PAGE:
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High School | Mathematics | Estimation and Measurement

Measurement provides a way to answer questions about “how many,” “how much” and “how far.” It is an indispensable component of business, manufacturing, art, medicine and many other aspects of daily life. We describe the sizes, capacities and values of many things, from the large distances involved in space travel, to the very small quantities in computer design and microbiology, to the varying values of currencies in international monetary exchange. All people must be able to choose an appropriate level of accuracy for a measurement; to select what measuring instruments to use and to correctly determine the measures of objects, space and time. These activities require people to be able to use standard instruments including rulers, volume and capacity measures, timers and emerging measurement technologies found in the home and workplace.

Learning Objectives

Measure and compare quantities using appropriate units, instruments and methods:

  • Apply units and scales to describe and compare numerical data and physical objects.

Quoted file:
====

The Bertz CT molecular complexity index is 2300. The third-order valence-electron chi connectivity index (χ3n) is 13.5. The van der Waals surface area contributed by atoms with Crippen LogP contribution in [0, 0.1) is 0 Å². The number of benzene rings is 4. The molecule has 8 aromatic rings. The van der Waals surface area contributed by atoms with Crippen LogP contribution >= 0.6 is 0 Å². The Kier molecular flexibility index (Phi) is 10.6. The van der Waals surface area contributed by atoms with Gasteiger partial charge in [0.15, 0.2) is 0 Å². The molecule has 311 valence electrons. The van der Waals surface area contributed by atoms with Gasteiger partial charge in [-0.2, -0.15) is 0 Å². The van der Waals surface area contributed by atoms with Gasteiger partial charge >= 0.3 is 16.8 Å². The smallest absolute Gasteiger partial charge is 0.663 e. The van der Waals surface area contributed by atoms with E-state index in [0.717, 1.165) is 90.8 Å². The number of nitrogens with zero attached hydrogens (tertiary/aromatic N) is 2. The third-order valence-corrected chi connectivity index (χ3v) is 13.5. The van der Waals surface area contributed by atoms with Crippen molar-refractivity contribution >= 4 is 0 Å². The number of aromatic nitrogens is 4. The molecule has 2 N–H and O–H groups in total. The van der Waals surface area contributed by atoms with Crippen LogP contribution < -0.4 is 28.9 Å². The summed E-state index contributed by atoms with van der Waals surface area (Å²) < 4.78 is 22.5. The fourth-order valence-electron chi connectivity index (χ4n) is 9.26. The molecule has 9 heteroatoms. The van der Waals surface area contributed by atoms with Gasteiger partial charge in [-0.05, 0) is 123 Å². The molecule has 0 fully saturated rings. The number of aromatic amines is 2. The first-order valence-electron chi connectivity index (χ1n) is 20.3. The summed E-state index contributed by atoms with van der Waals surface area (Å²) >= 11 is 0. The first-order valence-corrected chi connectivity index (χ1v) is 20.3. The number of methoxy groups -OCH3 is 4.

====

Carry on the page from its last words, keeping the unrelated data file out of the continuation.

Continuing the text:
• Apply formulas in a wide variety of theoretical and practical real-world measurement applications involving perimeter, area, volume, angle, time, temperature, mass, speed, distance, density and monetary values.
  • Apply nonlinear scales (e.g., Richter, decibel, pH) to solve practical problems.

Estimate measurements and determine acceptable levels of accuracy:

  • Estimate and measure the magnitude and directions of physical quantities (e.g., velocity, force, slope) using rulers, protractors and other scientific instruments including timers, calculators and computers.
  • Estimate perimeter, area, volume, and capacity of irregular shapes, regions and solids and explain the reasoning supporting the estimate.

Select and use appropriate technology, instruments and formulas to solve problems, interpret results and communicate findings:

  • Make indirect measurements, including heights and distances, using proportions (e.g., finding the height of a tower by its shadow).
  • Interpret scale drawings and models using maps and blueprints.
  • Use dimensional analysis to determine units and check answers in applied measurement problems.
  • Convert within and between measurement systems and monetary systems using technology where appropriate.
  • Determine how changes in one measure may affect other measures (e.g., what happens to the volume and surface area of a cube when the side of the cube is halved).

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